Top: Wiring can get messy and is best to lay everything out and try to keep it neat as you go. Bottom Left: Along with descriptions in the manual Classic Dash also labels each wire. Bottom Right: Wiring can get repetitive but it is much easier doing it on the work bench than inside the car.

Classic Dash offers vehicle specific gauge wiring harnesses to simplify the installation. The harness allowed us to install the gauges and wire everything before we stuck it in the car. We hate wiring but this way made it a lot easier. The harness has a gauge side and then a vehicle side so once everything is wired all you need to do is connect the two bulkheads.

It would have been even easier and would not have needed to add in fuses if we went with short sweep. Instead we choose to go with full sweep Phantom II gauge set (PT# 818701111). Our electronic full sweep gauges all required a 3 amp fuse to be installed on the +12v connection (red wire).

We went through and added fuses to each +12v lead on the wiring harness from Classic Dash. This was required due to the full sweep digital gauges we choose. Our fuel gauge was a short sweep gauge and did not require a fuse and plugged right into the wiring harness. Once the inline 3 amp fuses were wired in, we followed Classic Dash’s instructions for wiring each gauge.

Top: As we wired in each gauge we looped the extra wire and zip tied it together. Bottom Left: The back of the speedometer was labeled and we just had to push on our connectors in the corresponding spots. Bottom Right: The fuel gauge was a short sweep gauge and the leads plugged right in. The rest were full sweep and required us to wire in male connectors and 3 amp fuses for each gauge.

The instructions that came with Classic Dash’s wiring kit were very thorough. They had multiple color photos, each wire was color coated and labeled what it was for. The instructions are universal so be sure to cross reference them with the gauge manufacturer’s instructions. If we did not add the 3 amp fuses we could of fried our gauges.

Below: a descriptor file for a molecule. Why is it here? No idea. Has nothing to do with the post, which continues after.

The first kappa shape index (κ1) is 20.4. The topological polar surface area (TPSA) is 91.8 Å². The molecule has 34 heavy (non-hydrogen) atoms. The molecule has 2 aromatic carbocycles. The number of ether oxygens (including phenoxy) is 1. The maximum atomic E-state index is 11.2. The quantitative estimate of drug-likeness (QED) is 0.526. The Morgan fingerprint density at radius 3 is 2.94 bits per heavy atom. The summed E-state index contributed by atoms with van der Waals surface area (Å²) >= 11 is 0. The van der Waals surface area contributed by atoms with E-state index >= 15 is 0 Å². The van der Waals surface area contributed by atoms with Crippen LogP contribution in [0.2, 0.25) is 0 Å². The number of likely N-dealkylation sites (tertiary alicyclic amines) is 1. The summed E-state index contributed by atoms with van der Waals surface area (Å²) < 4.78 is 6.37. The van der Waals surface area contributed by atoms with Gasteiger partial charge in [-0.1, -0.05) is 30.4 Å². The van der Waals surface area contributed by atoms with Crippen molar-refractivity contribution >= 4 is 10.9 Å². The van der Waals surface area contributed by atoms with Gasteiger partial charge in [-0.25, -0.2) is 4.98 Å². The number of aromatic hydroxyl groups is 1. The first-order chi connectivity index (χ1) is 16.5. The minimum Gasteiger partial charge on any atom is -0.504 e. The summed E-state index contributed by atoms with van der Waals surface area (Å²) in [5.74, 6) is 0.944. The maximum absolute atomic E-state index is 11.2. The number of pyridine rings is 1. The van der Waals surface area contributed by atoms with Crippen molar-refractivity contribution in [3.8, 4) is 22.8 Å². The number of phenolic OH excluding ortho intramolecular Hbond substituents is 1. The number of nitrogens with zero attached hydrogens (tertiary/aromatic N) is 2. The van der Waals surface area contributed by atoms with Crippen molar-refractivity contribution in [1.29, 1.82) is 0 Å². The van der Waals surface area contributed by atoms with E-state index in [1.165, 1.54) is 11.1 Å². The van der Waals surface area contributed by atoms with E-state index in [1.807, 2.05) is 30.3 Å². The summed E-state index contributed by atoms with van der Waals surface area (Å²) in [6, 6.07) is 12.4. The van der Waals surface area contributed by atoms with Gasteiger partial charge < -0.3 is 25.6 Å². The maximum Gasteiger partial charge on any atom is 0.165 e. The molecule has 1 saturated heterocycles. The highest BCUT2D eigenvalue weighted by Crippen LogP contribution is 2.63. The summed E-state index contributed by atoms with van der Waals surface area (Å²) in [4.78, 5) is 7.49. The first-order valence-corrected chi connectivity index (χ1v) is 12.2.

Above: The completed dash looks awesome and is ready to install. 

Classic Dash’s wiring harness was labeled and all we had to do was match it up with the wires from the round plug from the factory gauge cluster. When we cut the original round plug from the car we left a couple inches of wire in case someone else would need it and we could refer back to it if we had issues. There is plenty of wire provided with the Classic Dash wiring harness.

Classic Dash includes all the butt connectors that you will need to wire in the vehicle side of the gauge wiring kit. We went through and stripped wires and matched up each wire with the corresponding wire from the original dash. You can refer to factory service manual or trace each pin around the circuit board to see what each wire controlled. 

Above: We should of pre-fit the dash before the gauges were in. Luckily we only had to drill 2 new holes. 

The last part we had to wire in was the Classic Dash Universal GPS Speedometer Interface Module. The module saves us time, is more accurate and never needs calibrated for tire or gear changes. It does require the module to have a good line of sight from the car to the sky where it can communicate with the satellites. Have a couple locations in mind in case your first spot does not work and have to move it.

It was a straight forward installation. The module was already wired with female spade connectors ready to push on the AutoMeter digital Phantom II speedometer. We ran +12v power to the speedometer and was ready for us to turn on the key.